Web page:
There were several issues that became evident in the meeting Thursday night between the Georgia Department of Transportation engineers and concerned citizens of Hahira regarding the proposed changes to Exit 29.

The new exit ramps will wipe out nearly half of the tax base of Hahira, severely restrict access to other businesses, demolish several homes, and hamper the numerous developments already in progress in the community.

And the only reason the engineers could come up with for why the exit was being treated so differently from all the others in Lowndes and Cook counties was because somehow, somewhere, someone in the state has decided that the exit is rural and not urban.

If the exit is deemed urban rather than rural, the ramps would be constructed to minimize the impact on the surrounding area and much of the planned changes would not be necessary.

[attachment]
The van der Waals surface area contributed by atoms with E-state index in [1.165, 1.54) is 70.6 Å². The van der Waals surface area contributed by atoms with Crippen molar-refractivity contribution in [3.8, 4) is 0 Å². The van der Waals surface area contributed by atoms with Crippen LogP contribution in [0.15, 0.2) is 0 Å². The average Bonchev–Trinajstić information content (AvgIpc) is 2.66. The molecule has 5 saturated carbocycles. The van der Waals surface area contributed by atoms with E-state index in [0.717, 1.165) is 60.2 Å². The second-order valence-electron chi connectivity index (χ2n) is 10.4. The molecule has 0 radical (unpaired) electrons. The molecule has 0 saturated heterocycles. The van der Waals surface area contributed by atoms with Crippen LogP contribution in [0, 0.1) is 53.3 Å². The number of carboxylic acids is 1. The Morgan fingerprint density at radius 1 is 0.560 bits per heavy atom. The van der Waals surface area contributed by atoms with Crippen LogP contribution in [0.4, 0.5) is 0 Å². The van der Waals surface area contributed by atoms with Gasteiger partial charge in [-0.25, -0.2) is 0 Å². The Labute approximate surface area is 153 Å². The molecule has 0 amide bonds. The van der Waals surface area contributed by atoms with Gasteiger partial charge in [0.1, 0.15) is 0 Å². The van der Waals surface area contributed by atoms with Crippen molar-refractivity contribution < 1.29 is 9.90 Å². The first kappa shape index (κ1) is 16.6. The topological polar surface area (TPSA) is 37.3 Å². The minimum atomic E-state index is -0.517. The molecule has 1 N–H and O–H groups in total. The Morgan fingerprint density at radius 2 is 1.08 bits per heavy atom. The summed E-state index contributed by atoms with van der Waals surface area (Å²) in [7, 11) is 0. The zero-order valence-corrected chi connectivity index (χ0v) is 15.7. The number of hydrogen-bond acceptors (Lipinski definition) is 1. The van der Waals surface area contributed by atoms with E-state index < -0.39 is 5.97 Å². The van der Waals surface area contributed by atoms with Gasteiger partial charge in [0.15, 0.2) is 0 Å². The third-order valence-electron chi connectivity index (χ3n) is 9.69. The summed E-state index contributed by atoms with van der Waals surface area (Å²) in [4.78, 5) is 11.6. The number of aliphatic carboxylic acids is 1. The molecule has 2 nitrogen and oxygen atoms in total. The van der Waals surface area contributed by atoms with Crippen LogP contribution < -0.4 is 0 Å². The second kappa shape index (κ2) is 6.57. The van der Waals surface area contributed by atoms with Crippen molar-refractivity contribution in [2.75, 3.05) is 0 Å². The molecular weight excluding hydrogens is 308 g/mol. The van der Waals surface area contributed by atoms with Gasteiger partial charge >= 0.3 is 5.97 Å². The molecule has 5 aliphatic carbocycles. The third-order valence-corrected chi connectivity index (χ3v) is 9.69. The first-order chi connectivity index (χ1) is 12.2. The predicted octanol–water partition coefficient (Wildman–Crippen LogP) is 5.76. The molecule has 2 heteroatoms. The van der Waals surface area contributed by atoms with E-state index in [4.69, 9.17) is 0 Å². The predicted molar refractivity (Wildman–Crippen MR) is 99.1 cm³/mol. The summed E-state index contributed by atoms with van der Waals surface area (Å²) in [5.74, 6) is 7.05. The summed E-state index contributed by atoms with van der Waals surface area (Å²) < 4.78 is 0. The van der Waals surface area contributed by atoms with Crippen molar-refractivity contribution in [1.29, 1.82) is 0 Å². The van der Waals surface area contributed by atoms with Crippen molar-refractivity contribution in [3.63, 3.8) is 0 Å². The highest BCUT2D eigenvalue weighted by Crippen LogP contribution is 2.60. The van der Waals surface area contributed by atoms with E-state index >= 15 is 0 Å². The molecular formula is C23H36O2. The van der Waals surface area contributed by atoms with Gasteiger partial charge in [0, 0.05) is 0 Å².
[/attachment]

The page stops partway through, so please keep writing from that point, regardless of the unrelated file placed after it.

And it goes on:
However, officials could give no explanation on why the designation was made, who made it, and what criteria were used to make it, other than “exits in urban areas usually have curbs and gutters.”

The Times’ suggests that Hahira invest in a little concrete, as it was also evident at the meeting that the city will get no help from those elected to serve them. Noticeably absent were Sen. Tim Golden and Rep. Jay Shaw, who should have been there to hear the outpouring of concern and to offer assistance to those who sent them to Atlanta in the first place.

This exit, as it was presented Thursday, will cause irreparable damage to Hahira. The massive road reroutings and closings, the concrete median which will stretch down Highway 122 for more than a mile, nearly down to Main Street, the large amount of acreage being taken from landowners and developers, and the devastation to the city’s tax base, along with the obliteration of all commercially viable land at the exit, is shortsighted and indefensible.

We suggest state officials take a second look at the exit and deem it urban, and we suggest that concerned citizens go to the DOT Web site at and register a complaint on line, write letters and actively campaign to save the exit.

Despite the DOT’s assertion that local leadership could help at the state level, seeing none present, it looks like the community is going to have to fight this battle on its own.

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